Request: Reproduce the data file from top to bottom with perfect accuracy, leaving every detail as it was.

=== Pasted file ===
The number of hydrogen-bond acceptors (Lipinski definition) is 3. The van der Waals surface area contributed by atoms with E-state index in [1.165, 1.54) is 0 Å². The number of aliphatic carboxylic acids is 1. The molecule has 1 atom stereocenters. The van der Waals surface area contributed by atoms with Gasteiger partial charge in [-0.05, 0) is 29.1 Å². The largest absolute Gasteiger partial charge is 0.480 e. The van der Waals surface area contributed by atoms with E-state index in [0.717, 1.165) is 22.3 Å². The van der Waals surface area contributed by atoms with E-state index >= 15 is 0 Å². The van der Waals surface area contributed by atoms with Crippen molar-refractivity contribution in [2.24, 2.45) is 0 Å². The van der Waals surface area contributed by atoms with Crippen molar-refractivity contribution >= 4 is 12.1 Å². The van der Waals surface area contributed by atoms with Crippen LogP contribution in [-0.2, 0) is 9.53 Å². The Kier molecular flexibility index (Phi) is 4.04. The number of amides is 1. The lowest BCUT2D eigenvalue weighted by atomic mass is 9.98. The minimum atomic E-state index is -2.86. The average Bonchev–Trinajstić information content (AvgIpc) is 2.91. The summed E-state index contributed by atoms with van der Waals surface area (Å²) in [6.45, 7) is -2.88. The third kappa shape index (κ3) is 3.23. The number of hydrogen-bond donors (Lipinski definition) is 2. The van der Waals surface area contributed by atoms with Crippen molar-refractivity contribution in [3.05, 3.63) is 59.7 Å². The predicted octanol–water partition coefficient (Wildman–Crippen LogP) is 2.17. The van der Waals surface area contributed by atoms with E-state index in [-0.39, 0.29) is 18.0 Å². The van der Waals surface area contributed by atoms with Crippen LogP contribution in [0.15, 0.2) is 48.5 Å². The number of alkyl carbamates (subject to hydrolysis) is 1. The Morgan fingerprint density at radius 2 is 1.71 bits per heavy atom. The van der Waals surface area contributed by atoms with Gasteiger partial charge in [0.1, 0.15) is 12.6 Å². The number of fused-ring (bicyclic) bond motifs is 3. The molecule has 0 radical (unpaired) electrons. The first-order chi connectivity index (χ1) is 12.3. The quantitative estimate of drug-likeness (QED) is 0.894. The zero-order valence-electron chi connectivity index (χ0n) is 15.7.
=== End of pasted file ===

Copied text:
The number of hydrogen-bond acceptors (Lipinski definition) is 3. The van der Waals surface area contributed by atoms with E-state index in [1.165, 1.54) is 0 Å². The number of aliphatic carboxylic acids is 1. The molecule has 1 atom stereocenters. The van der Waals surface area contributed by atoms with Gasteiger partial charge in [-0.05, 0) is 29.1 Å². The largest absolute Gasteiger partial charge is 0.480 e. The van der Waals surface area contributed by atoms with E-state index in [0.717, 1.165) is 22.3 Å². The van der Waals surface area contributed by atoms with E-state index >= 15 is 0 Å². The van der Waals surface area contributed by atoms with Crippen molar-refractivity contribution in [2.24, 2.45) is 0 Å². The van der Waals surface area contributed by atoms with Crippen molar-refractivity contribution >= 4 is 12.1 Å². The van der Waals surface area contributed by atoms with Crippen LogP contribution in [-0.2, 0) is 9.53 Å². The Kier molecular flexibility index (Phi) is 4.04. The number of amides is 1. The lowest BCUT2D eigenvalue weighted by atomic mass is 9.98. The minimum atomic E-state index is -2.86. The average Bonchev–Trinajstić information content (AvgIpc) is 2.91. The summed E-state index contributed by atoms with van der Waals surface area (Å²) in [6.45, 7) is -2.88. The third kappa shape index (κ3) is 3.23. The number of hydrogen-bond donors (Lipinski definition) is 2. The van der Waals surface area contributed by atoms with Crippen molar-refractivity contribution in [3.05, 3.63) is 59.7 Å². The predicted octanol–water partition coefficient (Wildman–Crippen LogP) is 2.17. The van der Waals surface area contributed by atoms with E-state index in [-0.39, 0.29) is 18.0 Å². The van der Waals surface area contributed by atoms with Crippen LogP contribution in [0.15, 0.2) is 48.5 Å². The number of alkyl carbamates (subject to hydrolysis) is 1. The Morgan fingerprint density at radius 2 is 1.71 bits per heavy atom. The van der Waals surface area contributed by atoms with Gasteiger partial charge in [0.1, 0.15) is 12.6 Å². The number of fused-ring (bicyclic) bond motifs is 3. The molecule has 0 radical (unpaired) electrons. The first-order chi connectivity index (χ1) is 12.3. The quantitative estimate of drug-likeness (QED) is 0.894. The zero-order valence-electron chi connectivity index (χ0n) is 15.7.